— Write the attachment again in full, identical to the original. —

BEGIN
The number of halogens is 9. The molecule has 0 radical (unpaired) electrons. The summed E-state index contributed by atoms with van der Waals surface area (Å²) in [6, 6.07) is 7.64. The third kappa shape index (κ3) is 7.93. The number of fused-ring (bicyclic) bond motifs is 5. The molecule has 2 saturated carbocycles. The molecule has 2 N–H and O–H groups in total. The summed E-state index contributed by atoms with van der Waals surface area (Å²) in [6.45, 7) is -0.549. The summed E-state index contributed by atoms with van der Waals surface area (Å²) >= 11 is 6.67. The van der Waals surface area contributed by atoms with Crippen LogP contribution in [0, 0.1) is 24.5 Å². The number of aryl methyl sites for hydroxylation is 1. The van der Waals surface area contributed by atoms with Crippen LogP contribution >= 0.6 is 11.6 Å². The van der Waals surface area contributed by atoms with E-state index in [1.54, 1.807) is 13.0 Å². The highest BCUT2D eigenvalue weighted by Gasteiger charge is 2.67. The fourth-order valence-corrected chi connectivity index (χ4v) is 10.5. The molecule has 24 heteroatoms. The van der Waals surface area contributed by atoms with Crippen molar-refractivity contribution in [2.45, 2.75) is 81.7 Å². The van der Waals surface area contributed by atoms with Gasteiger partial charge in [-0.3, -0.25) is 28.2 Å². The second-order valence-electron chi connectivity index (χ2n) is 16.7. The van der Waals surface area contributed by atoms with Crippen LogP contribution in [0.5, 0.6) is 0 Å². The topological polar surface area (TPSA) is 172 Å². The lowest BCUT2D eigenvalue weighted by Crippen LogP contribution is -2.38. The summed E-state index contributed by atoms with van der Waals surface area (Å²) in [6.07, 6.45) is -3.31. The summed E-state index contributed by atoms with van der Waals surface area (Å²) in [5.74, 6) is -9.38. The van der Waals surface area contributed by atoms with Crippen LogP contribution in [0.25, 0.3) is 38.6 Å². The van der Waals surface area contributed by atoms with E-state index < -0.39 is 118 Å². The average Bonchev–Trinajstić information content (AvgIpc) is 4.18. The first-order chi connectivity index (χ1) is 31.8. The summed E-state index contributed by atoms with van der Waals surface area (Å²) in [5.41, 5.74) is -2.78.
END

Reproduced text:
The number of halogens is 9. The molecule has 0 radical (unpaired) electrons. The summed E-state index contributed by atoms with van der Waals surface area (Å²) in [6, 6.07) is 7.64. The third kappa shape index (κ3) is 7.93. The number of fused-ring (bicyclic) bond motifs is 5. The molecule has 2 saturated carbocycles. The molecule has 2 N–H and O–H groups in total. The summed E-state index contributed by atoms with van der Waals surface area (Å²) in [6.45, 7) is -0.549. The summed E-state index contributed by atoms with van der Waals surface area (Å²) >= 11 is 6.67. The van der Waals surface area contributed by atoms with Crippen LogP contribution in [0, 0.1) is 24.5 Å². The number of aryl methyl sites for hydroxylation is 1. The van der Waals surface area contributed by atoms with Crippen LogP contribution >= 0.6 is 11.6 Å². The van der Waals surface area contributed by atoms with E-state index in [1.54, 1.807) is 13.0 Å². The highest BCUT2D eigenvalue weighted by Gasteiger charge is 2.67. The fourth-order valence-corrected chi connectivity index (χ4v) is 10.5. The molecule has 24 heteroatoms. The van der Waals surface area contributed by atoms with Crippen molar-refractivity contribution in [2.45, 2.75) is 81.7 Å². The van der Waals surface area contributed by atoms with Gasteiger partial charge in [-0.3, -0.25) is 28.2 Å². The second-order valence-electron chi connectivity index (χ2n) is 16.7. The van der Waals surface area contributed by atoms with Crippen LogP contribution in [0.5, 0.6) is 0 Å². The topological polar surface area (TPSA) is 172 Å². The lowest BCUT2D eigenvalue weighted by Crippen LogP contribution is -2.38. The summed E-state index contributed by atoms with van der Waals surface area (Å²) in [6.07, 6.45) is -3.31. The summed E-state index contributed by atoms with van der Waals surface area (Å²) in [5.74, 6) is -9.38. The van der Waals surface area contributed by atoms with Crippen LogP contribution in [0.25, 0.3) is 38.6 Å². The van der Waals surface area contributed by atoms with E-state index < -0.39 is 118 Å². The average Bonchev–Trinajstić information content (AvgIpc) is 4.18. The first-order chi connectivity index (χ1) is 31.8. The summed E-state index contributed by atoms with van der Waals surface area (Å²) in [5.41, 5.74) is -2.78.